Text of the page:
The writer Jeff Horwitz went to school to learn how to make campuses havens for wingnuts and then wrote an article about it for the Salon. What's interesting about the school he chose is that it's the same one Jeff Gannon went to in order to learn how to get a White House press pass without having any journalistic training or experience.
The school, called the Leadership Institute, is run by Morton Blackwell, better known as the wingnut who made those Purple Heart Band-Aids that conservatives then used to mock John Kerry. Blackwell is not a kind and gentle soul, and his latest project is to make sure young Americans leave college more conservative than they enter it.
And what does Blackwell's school teach the young activists? Here is an example:
It's nothing illegal -- no ballot stuffing necessary, even at the most liberal colleges. First you find a nonpartisan campus group to sponsor the election, so you can't be accused of cheating. Next, volunteer to organize the thing. College students are lazy, and they'll probably let you. Always keep in mind that a rigged mock election is all about location, location, location.
"Can anyone tell me," asks Gourley, a veteran mock electioneer, "why you don't want the polling place in the cafeteria?"
Stephen, a shy antiabortion activist sitting toward the rear of the class, raises his hand: "Because you want to suppress the vote?"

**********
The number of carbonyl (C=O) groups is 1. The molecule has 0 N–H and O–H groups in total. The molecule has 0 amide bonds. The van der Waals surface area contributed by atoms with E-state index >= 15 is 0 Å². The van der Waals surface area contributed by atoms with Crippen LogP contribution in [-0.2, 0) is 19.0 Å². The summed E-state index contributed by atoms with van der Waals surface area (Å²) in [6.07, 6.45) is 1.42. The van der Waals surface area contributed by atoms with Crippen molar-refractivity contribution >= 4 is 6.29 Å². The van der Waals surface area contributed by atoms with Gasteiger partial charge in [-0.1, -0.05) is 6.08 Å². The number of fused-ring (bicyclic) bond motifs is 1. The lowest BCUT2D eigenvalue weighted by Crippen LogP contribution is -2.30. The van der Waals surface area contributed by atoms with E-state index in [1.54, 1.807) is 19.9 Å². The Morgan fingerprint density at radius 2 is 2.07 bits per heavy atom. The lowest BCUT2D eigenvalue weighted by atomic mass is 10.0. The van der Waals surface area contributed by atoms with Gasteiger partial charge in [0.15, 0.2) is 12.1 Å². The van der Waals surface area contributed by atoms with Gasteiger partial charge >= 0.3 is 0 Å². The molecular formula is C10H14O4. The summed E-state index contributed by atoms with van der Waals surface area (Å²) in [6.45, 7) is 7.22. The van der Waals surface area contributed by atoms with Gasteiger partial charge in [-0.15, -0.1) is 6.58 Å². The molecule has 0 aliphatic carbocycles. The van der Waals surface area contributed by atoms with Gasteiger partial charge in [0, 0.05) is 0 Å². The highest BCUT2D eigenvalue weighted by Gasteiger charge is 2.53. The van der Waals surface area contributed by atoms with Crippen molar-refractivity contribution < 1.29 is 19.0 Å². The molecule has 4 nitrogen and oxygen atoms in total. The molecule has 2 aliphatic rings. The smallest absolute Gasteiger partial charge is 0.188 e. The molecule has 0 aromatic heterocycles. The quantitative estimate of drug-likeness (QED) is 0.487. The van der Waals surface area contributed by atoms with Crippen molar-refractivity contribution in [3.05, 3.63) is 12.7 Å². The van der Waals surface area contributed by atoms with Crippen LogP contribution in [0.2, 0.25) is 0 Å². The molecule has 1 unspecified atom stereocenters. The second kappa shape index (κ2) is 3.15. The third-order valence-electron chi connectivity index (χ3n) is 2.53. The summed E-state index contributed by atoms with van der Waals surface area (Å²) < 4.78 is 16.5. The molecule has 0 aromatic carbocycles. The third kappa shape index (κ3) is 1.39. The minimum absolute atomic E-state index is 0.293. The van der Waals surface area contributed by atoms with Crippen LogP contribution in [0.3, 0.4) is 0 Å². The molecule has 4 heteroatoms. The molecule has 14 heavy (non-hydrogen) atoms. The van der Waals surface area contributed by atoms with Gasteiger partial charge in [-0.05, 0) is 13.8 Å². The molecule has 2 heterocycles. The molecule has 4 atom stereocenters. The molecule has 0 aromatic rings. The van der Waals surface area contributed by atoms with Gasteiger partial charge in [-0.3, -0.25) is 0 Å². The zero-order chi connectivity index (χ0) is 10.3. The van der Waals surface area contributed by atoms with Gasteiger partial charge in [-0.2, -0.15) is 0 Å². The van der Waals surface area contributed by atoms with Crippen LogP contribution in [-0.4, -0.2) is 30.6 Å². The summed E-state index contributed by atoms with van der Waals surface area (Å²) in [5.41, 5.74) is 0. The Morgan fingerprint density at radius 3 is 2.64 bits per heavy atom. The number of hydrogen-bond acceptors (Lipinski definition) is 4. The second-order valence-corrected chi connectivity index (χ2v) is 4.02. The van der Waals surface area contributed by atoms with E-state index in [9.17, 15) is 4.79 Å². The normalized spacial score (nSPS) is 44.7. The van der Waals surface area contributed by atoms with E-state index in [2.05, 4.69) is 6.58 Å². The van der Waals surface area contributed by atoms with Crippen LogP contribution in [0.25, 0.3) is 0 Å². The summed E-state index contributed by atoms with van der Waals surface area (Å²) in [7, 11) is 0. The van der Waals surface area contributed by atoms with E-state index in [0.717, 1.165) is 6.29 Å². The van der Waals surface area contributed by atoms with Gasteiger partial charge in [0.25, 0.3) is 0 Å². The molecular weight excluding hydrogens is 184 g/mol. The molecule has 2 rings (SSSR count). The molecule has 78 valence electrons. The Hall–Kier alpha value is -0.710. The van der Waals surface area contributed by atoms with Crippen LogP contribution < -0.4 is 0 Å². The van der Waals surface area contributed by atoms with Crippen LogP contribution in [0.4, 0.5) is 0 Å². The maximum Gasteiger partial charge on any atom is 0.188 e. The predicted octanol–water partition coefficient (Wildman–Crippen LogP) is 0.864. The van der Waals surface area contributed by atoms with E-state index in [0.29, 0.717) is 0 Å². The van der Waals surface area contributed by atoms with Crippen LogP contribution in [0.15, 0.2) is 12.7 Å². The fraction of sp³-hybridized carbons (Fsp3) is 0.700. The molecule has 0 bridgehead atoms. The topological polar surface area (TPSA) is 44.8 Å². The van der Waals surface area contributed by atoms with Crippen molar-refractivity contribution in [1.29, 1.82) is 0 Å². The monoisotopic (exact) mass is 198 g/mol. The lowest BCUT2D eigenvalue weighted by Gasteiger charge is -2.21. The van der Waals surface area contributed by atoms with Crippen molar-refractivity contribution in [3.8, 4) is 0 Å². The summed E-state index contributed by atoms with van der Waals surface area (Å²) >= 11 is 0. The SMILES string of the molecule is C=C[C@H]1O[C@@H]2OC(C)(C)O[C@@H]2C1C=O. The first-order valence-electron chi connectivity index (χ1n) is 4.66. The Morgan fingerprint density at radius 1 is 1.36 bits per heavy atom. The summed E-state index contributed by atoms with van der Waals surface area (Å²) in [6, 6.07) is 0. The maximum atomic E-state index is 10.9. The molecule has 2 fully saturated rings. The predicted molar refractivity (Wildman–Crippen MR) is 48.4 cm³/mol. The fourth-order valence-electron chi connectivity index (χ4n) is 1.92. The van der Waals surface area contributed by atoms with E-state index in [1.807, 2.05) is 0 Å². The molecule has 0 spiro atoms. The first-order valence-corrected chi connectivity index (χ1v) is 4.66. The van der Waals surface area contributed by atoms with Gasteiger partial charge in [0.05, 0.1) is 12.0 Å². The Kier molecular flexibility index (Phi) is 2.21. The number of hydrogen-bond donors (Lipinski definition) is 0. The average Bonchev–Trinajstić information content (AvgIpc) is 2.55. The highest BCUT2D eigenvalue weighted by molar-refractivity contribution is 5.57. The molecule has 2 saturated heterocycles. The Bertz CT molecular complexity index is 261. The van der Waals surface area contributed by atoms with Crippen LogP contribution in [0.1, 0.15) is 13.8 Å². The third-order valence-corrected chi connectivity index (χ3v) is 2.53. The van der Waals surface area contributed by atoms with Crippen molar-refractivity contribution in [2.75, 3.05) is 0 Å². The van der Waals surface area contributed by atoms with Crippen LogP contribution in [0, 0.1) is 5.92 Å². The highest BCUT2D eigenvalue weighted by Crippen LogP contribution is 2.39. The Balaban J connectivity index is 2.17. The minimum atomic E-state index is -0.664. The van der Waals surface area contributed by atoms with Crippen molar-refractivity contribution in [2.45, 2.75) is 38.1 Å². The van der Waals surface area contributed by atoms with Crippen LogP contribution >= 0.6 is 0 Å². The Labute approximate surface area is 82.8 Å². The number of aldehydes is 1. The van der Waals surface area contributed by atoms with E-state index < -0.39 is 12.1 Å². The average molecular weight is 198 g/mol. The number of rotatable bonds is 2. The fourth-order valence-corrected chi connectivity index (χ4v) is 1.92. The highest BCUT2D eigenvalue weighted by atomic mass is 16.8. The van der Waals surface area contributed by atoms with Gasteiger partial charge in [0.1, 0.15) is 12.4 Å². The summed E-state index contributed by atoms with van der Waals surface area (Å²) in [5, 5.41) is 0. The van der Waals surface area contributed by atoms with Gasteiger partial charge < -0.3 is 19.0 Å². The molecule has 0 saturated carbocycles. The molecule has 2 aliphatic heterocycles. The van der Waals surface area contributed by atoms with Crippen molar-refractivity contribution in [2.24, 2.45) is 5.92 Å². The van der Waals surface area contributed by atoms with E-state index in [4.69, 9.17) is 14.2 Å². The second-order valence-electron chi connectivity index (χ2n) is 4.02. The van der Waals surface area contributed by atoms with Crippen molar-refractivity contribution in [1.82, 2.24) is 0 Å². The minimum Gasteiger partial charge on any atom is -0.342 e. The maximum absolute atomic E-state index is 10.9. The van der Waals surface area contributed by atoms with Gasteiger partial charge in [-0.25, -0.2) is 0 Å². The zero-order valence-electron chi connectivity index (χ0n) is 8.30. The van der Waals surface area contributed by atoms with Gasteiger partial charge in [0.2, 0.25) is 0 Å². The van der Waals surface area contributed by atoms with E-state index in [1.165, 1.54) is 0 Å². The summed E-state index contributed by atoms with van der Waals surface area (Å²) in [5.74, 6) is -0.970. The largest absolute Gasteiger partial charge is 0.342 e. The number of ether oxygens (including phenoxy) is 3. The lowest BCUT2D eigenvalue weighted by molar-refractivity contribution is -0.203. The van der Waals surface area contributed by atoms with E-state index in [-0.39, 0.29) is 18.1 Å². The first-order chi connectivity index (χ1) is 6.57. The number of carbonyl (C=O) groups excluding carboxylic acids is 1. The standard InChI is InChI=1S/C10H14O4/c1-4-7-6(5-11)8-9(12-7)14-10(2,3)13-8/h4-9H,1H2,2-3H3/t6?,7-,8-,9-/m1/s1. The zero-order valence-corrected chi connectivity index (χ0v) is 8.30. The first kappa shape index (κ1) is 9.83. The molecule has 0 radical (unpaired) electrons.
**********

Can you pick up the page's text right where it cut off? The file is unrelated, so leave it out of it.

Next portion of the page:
"Stephen has the right answer!" Gourley exclaims, tossing Stephen his prize, a copy of Robert Bork's "Slouching Toward Gomorrah."
The students, strait-laced kids from good colleges, seem unconvinced. The lesson -- that with sufficient organization, the act of voting becomes less a basic right than a tactical maneuver -- doesn't sit easy with some students at first. Gourley, a charismatic senior from South Dakota and the treasurer of the College Republican National Committee, assures them: "This is not anti-democracy. This is not shady. Just put [the polling place] somewhere where you might have to put a little bit of effort into voting." The rest, Gourley explains, is just a matter of turnout.
When the state or national candidate you're backing wins by a suitably large margin, as he or she surely will, have the nonpartisan group that sponsored the election sign off on your prewritten celebratory press release and send it statewide. Reporters will almost certainly ignore it, but after a dozen similar victories, they'll start dashing off articles about the youth phenomenon behind your candidate's campaign -- or better yet, just start plagiarizing your press releases.
Blackwell also gives the students some deeper advice:
"Everyone knows that for certain breeds of dogs it is customary to cut their tails short when they are a few weeks old," begins Blackwell's lecture to us on the importance of releasing negative information on your opponent incrementally. "Every time you clip the puppy's tail it hurts. It hurts. You might traumatize the puppy for life."
"The moral is that if it's your tail that's being clipped, you want it clipped once," concludes Blackwell. "But if you get a chance to clip your opponent's tail, clip that puppy as often as you can."
Thus, the campus is taken back into wingnuttia, book by book, computer by computer, building by building, right?
Well, what really matters in all this is money. The conservative organizations are top-down and shower the students they find with enormous resources. The liberal/progressive organizations are bottom-up and give the students very little help. If this will not change campuses may indeed be added to the realm of wingnuttia. Are you reading, Democratic party?